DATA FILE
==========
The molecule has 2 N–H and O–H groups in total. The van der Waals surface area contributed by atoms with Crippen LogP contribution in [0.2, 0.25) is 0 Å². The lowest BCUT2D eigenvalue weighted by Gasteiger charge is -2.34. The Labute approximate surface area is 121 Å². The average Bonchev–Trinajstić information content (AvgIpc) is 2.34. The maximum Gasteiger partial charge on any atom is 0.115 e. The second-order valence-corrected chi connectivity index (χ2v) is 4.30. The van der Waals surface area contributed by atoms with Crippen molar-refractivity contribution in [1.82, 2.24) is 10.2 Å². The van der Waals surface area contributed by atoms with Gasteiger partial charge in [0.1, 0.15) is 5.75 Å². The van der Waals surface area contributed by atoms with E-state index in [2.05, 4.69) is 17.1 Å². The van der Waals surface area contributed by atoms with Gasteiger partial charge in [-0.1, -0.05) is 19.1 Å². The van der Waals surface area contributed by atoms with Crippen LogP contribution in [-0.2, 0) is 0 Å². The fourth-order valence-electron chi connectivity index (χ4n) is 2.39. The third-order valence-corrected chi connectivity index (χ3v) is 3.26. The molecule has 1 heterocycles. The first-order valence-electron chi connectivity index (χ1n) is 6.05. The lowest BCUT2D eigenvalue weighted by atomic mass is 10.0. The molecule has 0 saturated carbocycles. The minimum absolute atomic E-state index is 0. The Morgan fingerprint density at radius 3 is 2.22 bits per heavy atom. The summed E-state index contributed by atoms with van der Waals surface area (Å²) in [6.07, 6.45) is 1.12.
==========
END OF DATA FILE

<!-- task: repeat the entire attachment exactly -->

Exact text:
The molecule has 2 N–H and O–H groups in total. The van der Waals surface area contributed by atoms with Crippen LogP contribution in [0.2, 0.25) is 0 Å². The lowest BCUT2D eigenvalue weighted by Gasteiger charge is -2.34. The Labute approximate surface area is 121 Å². The average Bonchev–Trinajstić information content (AvgIpc) is 2.34. The maximum Gasteiger partial charge on any atom is 0.115 e. The second-order valence-corrected chi connectivity index (χ2v) is 4.30. The van der Waals surface area contributed by atoms with Crippen molar-refractivity contribution in [1.82, 2.24) is 10.2 Å². The van der Waals surface area contributed by atoms with Gasteiger partial charge in [0.1, 0.15) is 5.75 Å². The van der Waals surface area contributed by atoms with E-state index in [2.05, 4.69) is 17.1 Å². The van der Waals surface area contributed by atoms with Gasteiger partial charge in [-0.1, -0.05) is 19.1 Å². The van der Waals surface area contributed by atoms with Crippen LogP contribution in [-0.2, 0) is 0 Å². The fourth-order valence-electron chi connectivity index (χ4n) is 2.39. The third-order valence-corrected chi connectivity index (χ3v) is 3.26. The molecule has 1 heterocycles. The first-order valence-electron chi connectivity index (χ1n) is 6.05. The lowest BCUT2D eigenvalue weighted by atomic mass is 10.0. The molecule has 0 saturated carbocycles. The minimum absolute atomic E-state index is 0. The Morgan fingerprint density at radius 3 is 2.22 bits per heavy atom. The summed E-state index contributed by atoms with van der Waals surface area (Å²) in [6.07, 6.45) is 1.12.